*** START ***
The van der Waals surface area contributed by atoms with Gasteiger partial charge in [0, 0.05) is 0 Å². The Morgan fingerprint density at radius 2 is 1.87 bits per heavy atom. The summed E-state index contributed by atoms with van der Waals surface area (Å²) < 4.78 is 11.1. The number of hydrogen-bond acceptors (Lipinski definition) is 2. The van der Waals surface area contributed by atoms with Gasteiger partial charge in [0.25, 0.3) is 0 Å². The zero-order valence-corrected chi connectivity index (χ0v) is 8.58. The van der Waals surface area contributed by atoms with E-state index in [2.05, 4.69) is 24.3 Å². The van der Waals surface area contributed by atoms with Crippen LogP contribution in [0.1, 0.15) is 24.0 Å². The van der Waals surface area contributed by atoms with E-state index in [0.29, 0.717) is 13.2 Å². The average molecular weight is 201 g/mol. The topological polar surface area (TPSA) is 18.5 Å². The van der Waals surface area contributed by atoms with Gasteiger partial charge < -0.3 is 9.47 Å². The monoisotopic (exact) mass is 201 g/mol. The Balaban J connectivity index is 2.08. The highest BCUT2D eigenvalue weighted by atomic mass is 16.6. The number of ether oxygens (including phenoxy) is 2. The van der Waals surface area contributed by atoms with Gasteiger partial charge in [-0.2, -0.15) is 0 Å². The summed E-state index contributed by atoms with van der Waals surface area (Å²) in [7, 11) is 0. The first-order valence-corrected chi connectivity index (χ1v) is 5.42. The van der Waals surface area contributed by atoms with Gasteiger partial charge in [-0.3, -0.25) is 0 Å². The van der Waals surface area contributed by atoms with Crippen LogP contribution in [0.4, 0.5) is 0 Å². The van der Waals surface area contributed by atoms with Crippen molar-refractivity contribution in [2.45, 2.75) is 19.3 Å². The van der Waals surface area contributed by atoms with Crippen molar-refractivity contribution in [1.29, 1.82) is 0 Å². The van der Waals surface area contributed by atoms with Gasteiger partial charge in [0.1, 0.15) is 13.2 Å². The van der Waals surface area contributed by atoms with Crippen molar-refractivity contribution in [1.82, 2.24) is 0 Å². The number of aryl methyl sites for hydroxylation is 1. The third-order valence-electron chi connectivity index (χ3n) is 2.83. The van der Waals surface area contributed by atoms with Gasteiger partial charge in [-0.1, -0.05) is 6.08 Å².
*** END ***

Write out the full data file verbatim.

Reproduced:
The van der Waals surface area contributed by atoms with Gasteiger partial charge in [0, 0.05) is 0 Å². The Morgan fingerprint density at radius 2 is 1.87 bits per heavy atom. The summed E-state index contributed by atoms with van der Waals surface area (Å²) < 4.78 is 11.1. The number of hydrogen-bond acceptors (Lipinski definition) is 2. The van der Waals surface area contributed by atoms with Gasteiger partial charge in [0.25, 0.3) is 0 Å². The zero-order valence-corrected chi connectivity index (χ0v) is 8.58. The van der Waals surface area contributed by atoms with E-state index in [2.05, 4.69) is 24.3 Å². The van der Waals surface area contributed by atoms with Crippen LogP contribution in [0.1, 0.15) is 24.0 Å². The van der Waals surface area contributed by atoms with E-state index in [0.29, 0.717) is 13.2 Å². The average molecular weight is 201 g/mol. The topological polar surface area (TPSA) is 18.5 Å². The van der Waals surface area contributed by atoms with Gasteiger partial charge < -0.3 is 9.47 Å². The monoisotopic (exact) mass is 201 g/mol. The Balaban J connectivity index is 2.08. The highest BCUT2D eigenvalue weighted by atomic mass is 16.6. The number of ether oxygens (including phenoxy) is 2. The van der Waals surface area contributed by atoms with Gasteiger partial charge in [-0.2, -0.15) is 0 Å². The summed E-state index contributed by atoms with van der Waals surface area (Å²) in [7, 11) is 0. The first-order valence-corrected chi connectivity index (χ1v) is 5.42. The van der Waals surface area contributed by atoms with Gasteiger partial charge in [-0.3, -0.25) is 0 Å². The van der Waals surface area contributed by atoms with Crippen LogP contribution in [0.4, 0.5) is 0 Å². The van der Waals surface area contributed by atoms with Crippen molar-refractivity contribution in [2.45, 2.75) is 19.3 Å². The van der Waals surface area contributed by atoms with Crippen molar-refractivity contribution in [1.29, 1.82) is 0 Å². The van der Waals surface area contributed by atoms with Gasteiger partial charge in [0.1, 0.15) is 13.2 Å². The van der Waals surface area contributed by atoms with Crippen molar-refractivity contribution in [1.82, 2.24) is 0 Å². The number of aryl methyl sites for hydroxylation is 1. The third-order valence-electron chi connectivity index (χ3n) is 2.83. The van der Waals surface area contributed by atoms with Gasteiger partial charge in [-0.1, -0.05) is 6.08 Å².